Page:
This project will address the role of new speakers in Gaelic revitalisation initiatives in two divergent contexts. Gaelic is a minority language, spoken by just over 1% of the total population of Scotland, with another small community of speakers in Canada. New speakers in these contexts have acquired Gaelic as an additional language outside of the home and make frequent use of it in their daily lives. Whilst attitudes to Gaelic have been examined in quantitative surveys, the relationship between bilingual individuals’ attitudinal perceptions of their languages and their actual linguistic practices remains an understudied area of sociolinguistic analysis. This deficiency is certainly true of Gaelic-English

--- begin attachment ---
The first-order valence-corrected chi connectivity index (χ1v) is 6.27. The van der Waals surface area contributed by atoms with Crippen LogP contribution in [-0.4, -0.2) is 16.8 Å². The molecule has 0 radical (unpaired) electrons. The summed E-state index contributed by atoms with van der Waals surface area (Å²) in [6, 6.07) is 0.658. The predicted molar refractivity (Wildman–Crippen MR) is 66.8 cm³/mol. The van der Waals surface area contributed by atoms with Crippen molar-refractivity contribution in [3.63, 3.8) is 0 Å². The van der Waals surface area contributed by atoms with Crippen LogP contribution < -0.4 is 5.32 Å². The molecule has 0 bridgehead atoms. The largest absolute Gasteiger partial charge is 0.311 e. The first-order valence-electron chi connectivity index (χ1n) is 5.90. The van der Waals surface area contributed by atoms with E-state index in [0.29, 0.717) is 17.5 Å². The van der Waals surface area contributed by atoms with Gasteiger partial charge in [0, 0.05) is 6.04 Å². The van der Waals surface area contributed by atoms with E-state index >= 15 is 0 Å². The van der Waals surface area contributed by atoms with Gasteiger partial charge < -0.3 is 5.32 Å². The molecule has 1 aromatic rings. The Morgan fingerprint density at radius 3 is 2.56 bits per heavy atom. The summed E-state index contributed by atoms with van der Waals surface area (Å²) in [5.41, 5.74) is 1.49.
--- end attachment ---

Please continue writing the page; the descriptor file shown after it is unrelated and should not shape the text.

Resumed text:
speakers’ language use in modern Scotland and Canada, and an empirical basis
for conceptualising the relationship of Gaelic language use, ideologies and
attitudes is currently lacking. Through a combination of mixed methods, this
project will build on work I have previously conducted to investigate the nature of that relationship among new speakers in both Scotland and Nova Scotia. The award of this fellowship is £252,398.40 over the three years.